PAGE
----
We (as always) provided some background information, a level 1 character sheet (click the link on his name, Power Attack is already factored in) and progression to level 8.

*** Tamagon the Youngerman ***

When not inspecting the latest artifact brought to the Grand Lodge or teaching fighting techniques to his fellow Pathfinders, Tamagon dedicates his service in the Society to doing good in Absalom and beyond. Each one of the short L-shaped blades on his seven branch sword has a sin (of the Seven Deadly Sins) etched on it. His goal is to stop an instance of each sin every week, which he denotes by tying a ribbon on the corresponding blade.

  • Level 1 – Combat Reflexes, Power Attack
  • Level 2 – Improved Grapple
  • Level 3 – Vicious Stomp
  • Level 4 – Quiggong Power (Feather Step), +1 Intelligence
  • Level 5 – Style Strike (Leg Sweep), Combat Expertise
  • Level 6 – Improved Trip, Elemental Fury
  • Level 7 – Greater Trip
  • Level 8 – Abundant Step, +1 Strength

What do you think about the changes to the monk? Would you give them the same grade? Why or why not?

Check out our previous review of the Unchained Barbarian HERE.

Pathfinder Unchained: Barbarian

June 8, 2015 5 comments

This week we will examine the revamped classes and new options from Pathfinder Unchained for the Pathfinder Role-Playing Game. This book takes four classes (barbarian, monk, rogue, summoner) and tries to address the problems of their previous edition versions and fix them. There are some clear cut winners and losers while some are change with only mediocre results.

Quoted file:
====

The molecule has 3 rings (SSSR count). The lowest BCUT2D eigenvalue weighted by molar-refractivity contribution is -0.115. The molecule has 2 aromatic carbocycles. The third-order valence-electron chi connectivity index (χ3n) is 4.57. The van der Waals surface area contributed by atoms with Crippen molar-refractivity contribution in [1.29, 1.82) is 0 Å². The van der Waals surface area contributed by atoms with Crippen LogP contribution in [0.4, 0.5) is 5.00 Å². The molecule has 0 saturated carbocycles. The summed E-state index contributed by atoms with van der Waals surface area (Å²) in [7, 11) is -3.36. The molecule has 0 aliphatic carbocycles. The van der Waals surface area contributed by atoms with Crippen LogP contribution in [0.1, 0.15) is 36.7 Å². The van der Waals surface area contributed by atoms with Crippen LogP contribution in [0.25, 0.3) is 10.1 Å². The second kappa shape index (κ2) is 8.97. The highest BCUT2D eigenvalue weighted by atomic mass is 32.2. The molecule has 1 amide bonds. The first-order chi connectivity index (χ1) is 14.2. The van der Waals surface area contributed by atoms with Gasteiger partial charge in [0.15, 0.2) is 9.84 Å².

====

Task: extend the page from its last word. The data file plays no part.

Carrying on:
Today, we will examine the new Unchained Barbarian, one of the mediocre ones. The biggest change to the barbarian is its rage ability. The new version of rage takes out the attribute bonuses, simplifying the need for players to have to recalculate everything associated with strength and constitution, including extra hit points, and replaces it with a version that gives static bonuses to attack and damage and grants temporary hit points. By getting rid of the increased hit points through the constitution boost and givng temporary hit points instead, the risk of death when a barbarian comes out of rage is eliminated. While the temporary hit points may be the best thing to happen to barbarians since Conan, having increased strength replaced by the static bonuses (attack and damage) leaves them unable to show off said strength while in a rage (breaking down doors, etc.) and less of a bonus when wielding two-handed weapons. That is where this rage loses.